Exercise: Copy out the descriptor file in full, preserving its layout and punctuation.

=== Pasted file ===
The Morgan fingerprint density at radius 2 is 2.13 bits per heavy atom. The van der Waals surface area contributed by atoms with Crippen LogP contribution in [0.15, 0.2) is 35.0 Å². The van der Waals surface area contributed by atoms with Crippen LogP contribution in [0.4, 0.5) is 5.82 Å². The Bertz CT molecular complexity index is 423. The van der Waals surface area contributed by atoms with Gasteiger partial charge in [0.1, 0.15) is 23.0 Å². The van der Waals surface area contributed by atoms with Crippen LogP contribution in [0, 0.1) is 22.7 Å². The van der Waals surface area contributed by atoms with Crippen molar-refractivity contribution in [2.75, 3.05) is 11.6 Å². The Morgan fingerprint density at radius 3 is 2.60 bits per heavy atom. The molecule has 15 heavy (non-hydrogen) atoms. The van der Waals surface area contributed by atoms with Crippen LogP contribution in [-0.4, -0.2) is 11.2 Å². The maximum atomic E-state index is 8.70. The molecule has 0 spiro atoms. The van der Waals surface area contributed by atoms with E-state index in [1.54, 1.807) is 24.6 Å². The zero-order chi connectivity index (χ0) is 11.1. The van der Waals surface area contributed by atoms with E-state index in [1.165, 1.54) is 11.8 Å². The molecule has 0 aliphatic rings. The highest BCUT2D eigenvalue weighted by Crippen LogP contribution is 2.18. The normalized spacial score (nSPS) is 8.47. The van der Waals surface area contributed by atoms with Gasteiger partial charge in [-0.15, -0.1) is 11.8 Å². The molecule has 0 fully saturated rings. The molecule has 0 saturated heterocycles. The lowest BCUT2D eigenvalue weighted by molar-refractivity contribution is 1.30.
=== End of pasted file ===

The Morgan fingerprint density at radius 2 is 2.13 bits per heavy atom. The van der Waals surface area contributed by atoms with Crippen LogP contribution in [0.15, 0.2) is 35.0 Å². The van der Waals surface area contributed by atoms with Crippen LogP contribution in [0.4, 0.5) is 5.82 Å². The Bertz CT molecular complexity index is 423. The van der Waals surface area contributed by atoms with Gasteiger partial charge in [0.1, 0.15) is 23.0 Å². The van der Waals surface area contributed by atoms with Crippen LogP contribution in [0, 0.1) is 22.7 Å². The van der Waals surface area contributed by atoms with Crippen molar-refractivity contribution in [2.75, 3.05) is 11.6 Å². The Morgan fingerprint density at radius 3 is 2.60 bits per heavy atom. The molecule has 15 heavy (non-hydrogen) atoms. The van der Waals surface area contributed by atoms with Crippen LogP contribution in [-0.4, -0.2) is 11.2 Å². The maximum atomic E-state index is 8.70. The molecule has 0 spiro atoms. The van der Waals surface area contributed by atoms with E-state index in [1.54, 1.807) is 24.6 Å². The zero-order chi connectivity index (χ0) is 11.1. The van der Waals surface area contributed by atoms with E-state index in [1.165, 1.54) is 11.8 Å². The molecule has 0 aliphatic rings. The highest BCUT2D eigenvalue weighted by Crippen LogP contribution is 2.18. The normalized spacial score (nSPS) is 8.47. The van der Waals surface area contributed by atoms with Gasteiger partial charge in [-0.15, -0.1) is 11.8 Å². The molecule has 0 fully saturated rings. The molecule has 0 saturated heterocycles. The lowest BCUT2D eigenvalue weighted by molar-refractivity contribution is 1.30.